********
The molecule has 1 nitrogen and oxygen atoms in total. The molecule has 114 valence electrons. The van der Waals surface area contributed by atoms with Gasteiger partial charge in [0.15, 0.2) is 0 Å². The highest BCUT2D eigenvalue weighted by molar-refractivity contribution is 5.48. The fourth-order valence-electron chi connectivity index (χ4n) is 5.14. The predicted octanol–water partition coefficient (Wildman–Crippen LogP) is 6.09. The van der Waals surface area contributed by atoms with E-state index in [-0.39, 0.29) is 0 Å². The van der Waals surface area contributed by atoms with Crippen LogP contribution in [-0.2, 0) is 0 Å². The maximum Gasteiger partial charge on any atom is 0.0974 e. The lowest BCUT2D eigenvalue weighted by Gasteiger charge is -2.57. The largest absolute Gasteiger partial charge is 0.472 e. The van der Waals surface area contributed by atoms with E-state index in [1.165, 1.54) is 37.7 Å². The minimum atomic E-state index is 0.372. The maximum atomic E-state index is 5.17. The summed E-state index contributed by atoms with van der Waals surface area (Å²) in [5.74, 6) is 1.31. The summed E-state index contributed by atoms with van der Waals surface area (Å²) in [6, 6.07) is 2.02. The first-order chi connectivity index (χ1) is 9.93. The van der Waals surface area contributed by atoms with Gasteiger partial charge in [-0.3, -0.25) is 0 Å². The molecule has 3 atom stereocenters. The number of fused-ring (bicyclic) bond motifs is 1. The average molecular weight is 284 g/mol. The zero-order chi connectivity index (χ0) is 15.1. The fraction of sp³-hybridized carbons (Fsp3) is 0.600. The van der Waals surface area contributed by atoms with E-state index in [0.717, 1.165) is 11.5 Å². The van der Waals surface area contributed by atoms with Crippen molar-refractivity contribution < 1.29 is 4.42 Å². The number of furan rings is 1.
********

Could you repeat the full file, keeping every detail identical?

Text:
The molecule has 1 nitrogen and oxygen atoms in total. The molecule has 114 valence electrons. The van der Waals surface area contributed by atoms with Gasteiger partial charge in [0.15, 0.2) is 0 Å². The highest BCUT2D eigenvalue weighted by molar-refractivity contribution is 5.48. The fourth-order valence-electron chi connectivity index (χ4n) is 5.14. The predicted octanol–water partition coefficient (Wildman–Crippen LogP) is 6.09. The van der Waals surface area contributed by atoms with E-state index in [-0.39, 0.29) is 0 Å². The van der Waals surface area contributed by atoms with Crippen LogP contribution in [-0.2, 0) is 0 Å². The maximum Gasteiger partial charge on any atom is 0.0974 e. The lowest BCUT2D eigenvalue weighted by Gasteiger charge is -2.57. The largest absolute Gasteiger partial charge is 0.472 e. The van der Waals surface area contributed by atoms with E-state index in [1.165, 1.54) is 37.7 Å². The minimum atomic E-state index is 0.372. The maximum atomic E-state index is 5.17. The summed E-state index contributed by atoms with van der Waals surface area (Å²) in [5.74, 6) is 1.31. The summed E-state index contributed by atoms with van der Waals surface area (Å²) in [6, 6.07) is 2.02. The first-order chi connectivity index (χ1) is 9.93. The van der Waals surface area contributed by atoms with Gasteiger partial charge in [-0.3, -0.25) is 0 Å². The molecule has 3 atom stereocenters. The number of fused-ring (bicyclic) bond motifs is 1. The average molecular weight is 284 g/mol. The zero-order chi connectivity index (χ0) is 15.1. The fraction of sp³-hybridized carbons (Fsp3) is 0.600. The van der Waals surface area contributed by atoms with E-state index in [0.717, 1.165) is 11.5 Å². The van der Waals surface area contributed by atoms with Crippen molar-refractivity contribution < 1.29 is 4.42 Å². The number of furan rings is 1.